tjdean01, this link I posted before (http://m43photo.blogspot.fr/2013/03/...c-shutter.html) will answer your question better than me :)
     
  17. dolbydunn

    dolbydunn Mu-43 Regular

    52
    Dec 28, 2013
    Ohio
    Yes John, I went back through the thread and found your earlier post. (Sorry I missed it the first time). I too have the GM1 and I am very happy with the performance I get from the 12-32 included zoom lens.

    This camera is such a specialty product that Panasonic sold it with a High Quality Zoom lens of very useful range.

    I have NOT even tried to mount any of my other COMPATIBLE Panasonic lenses because the camera is perfect as sold. (However I do plan to mount my O45/1.8 to the GM1 someday as it appears to be a perfect match (size, color, etc.).

    I have seen all over the internet examples where people are "futzing" with this camera trying to mount ridiculous, telescopes, and huge hunks of glass onto this tiniest of all m43 cameras . . . what for?

    Though I don't understand this obsession with mounting huge "dumb" lenses from 40 - 50 years ago, onto the smallest and most modern of cameras, (virtually the modern Minox), I do wish you well . . . However, I don't see the difference between mounting a huge 1960's telescope onto the GM1 . . . and putting a 427ci engine in a 1950's Volkswagen.
     
  18. John-A

    John-A New to Mu-43

    8
    Jan 15, 2014
    Dolbydunn, I agree with you : I first bought the GM1 for it's small size, and enjoy the kit zoom lens, which quality is indeed quiete remarquable.

    However, the Voigtländer 25mm 0.95 fits suprisingly well on it, adding nothing to the height of the camera (unlike the Pana 25mm 1.4), and is a joy to use with focus peaking (and occasionnaly the "loupe" which can be conveniently brought up by double tapping anywhere on the screen).

    This way I have 2 systems in one : a very small, light and versatile one with the kit zoom, and a heavier and bigger (but still very reasonnable) one with gorgeous IQ and shallow DOF.
    I'm not so much into digital cameras (I mostly use medium format film cameras for "serious" work), so I wouldn't consider buying a second bigger, more adapted m43 body for the Voigtländer..
     
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  19. RichDesmond

    RichDesmond Mu-43 Veteran

    356
    Nov 18, 2011
    But of course, people did stuff huge V8s into VW Bugs. :) There was even a generic name for them, "Thunder Bugs".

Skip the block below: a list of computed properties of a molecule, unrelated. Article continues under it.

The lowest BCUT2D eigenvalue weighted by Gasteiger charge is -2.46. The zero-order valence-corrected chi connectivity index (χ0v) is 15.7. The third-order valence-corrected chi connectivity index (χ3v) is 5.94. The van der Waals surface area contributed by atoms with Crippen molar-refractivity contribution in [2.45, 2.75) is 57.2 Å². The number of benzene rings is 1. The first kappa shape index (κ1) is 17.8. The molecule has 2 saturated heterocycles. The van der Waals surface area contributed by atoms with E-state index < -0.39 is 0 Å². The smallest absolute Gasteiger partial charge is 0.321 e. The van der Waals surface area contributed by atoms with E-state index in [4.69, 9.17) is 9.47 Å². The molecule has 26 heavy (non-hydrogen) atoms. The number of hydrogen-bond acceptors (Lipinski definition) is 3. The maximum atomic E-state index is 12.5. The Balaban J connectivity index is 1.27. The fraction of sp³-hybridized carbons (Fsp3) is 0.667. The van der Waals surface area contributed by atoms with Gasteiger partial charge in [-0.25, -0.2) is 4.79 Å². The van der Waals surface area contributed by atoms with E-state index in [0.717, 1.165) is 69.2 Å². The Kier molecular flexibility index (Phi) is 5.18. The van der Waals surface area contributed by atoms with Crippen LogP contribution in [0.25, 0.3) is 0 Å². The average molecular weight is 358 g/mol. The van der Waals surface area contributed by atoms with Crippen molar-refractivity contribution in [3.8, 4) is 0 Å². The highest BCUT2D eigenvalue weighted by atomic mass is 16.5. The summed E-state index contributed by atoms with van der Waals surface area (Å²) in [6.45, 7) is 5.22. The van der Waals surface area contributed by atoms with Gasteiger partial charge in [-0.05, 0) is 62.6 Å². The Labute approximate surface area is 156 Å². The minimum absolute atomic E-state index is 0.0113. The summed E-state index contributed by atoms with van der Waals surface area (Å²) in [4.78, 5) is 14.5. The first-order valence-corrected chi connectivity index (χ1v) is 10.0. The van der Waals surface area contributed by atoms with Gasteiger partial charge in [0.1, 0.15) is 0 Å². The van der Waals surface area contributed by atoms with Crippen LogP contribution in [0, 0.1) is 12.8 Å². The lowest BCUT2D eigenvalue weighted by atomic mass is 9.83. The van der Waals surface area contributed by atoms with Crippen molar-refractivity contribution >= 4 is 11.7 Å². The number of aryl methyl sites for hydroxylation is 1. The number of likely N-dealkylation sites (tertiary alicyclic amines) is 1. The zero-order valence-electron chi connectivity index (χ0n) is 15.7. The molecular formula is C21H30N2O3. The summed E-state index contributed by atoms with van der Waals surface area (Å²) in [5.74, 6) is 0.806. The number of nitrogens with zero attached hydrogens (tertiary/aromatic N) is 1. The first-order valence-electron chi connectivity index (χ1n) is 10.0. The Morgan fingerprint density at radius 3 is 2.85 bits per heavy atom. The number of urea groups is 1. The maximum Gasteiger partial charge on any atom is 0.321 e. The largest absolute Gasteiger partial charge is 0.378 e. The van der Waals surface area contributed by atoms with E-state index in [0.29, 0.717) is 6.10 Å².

Just human nature I guess. :)
     
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  20. tjdean01

    tjdean01 Mu-43 Top Veteran

    842
    Feb 20, 2013
    I wouldn't say it's an "obsession," rather, for most people it's a "solution" or an "experimentation." You yourself have mentioned interest in the 42/1.2 lens but can't comfortably afford it. Many are in the same boat. We want it, but not for $1500 or whatever it costs. If you were willing to accept a "dumb" lens, you could grab a 50/1.4 for around $50 and enjoy a lens with similar specs and learn a bit about aperture and MF to boot. I know a photography student with little to no money who bought all her lenses at Goodwill for like $20 and is very happy and enjoys herself.

    As for experimenting, let's say you want to be able to shoot deer that come in your backyard once a year. Not even a rich man would buy a modern 200mm lens that he plans on using once a year. But if it's $20 at Goodwill, why not?

    Finally, about these lenses being "dumb" I beg to differ. In 10 years from now what will become of an $800 Olympus 75/1.8 lens? Will m4/3s be around? The lens will vignette on APS cameras, even if they mounted, which they don't. Will they continue to make a smaller sensor ICL camera? For those with these lenses, we hope so. For those with a 30 year old lens with amazing build quality designed to use a full frame sensor, they'll be able to use their lenses for decades, as has already been proven.

    So cost, fun, build quality, timelessness, vintage fun factor, etc. Some people would much prefer a 28/2, 40/1.8, 50/1.7, 57/1.7, 75/1.8, 135/3.2, and 200/3.5 and have spent $4-500 than to have a 35-100/2.8 for $1200. Not an obsession, a logical preference.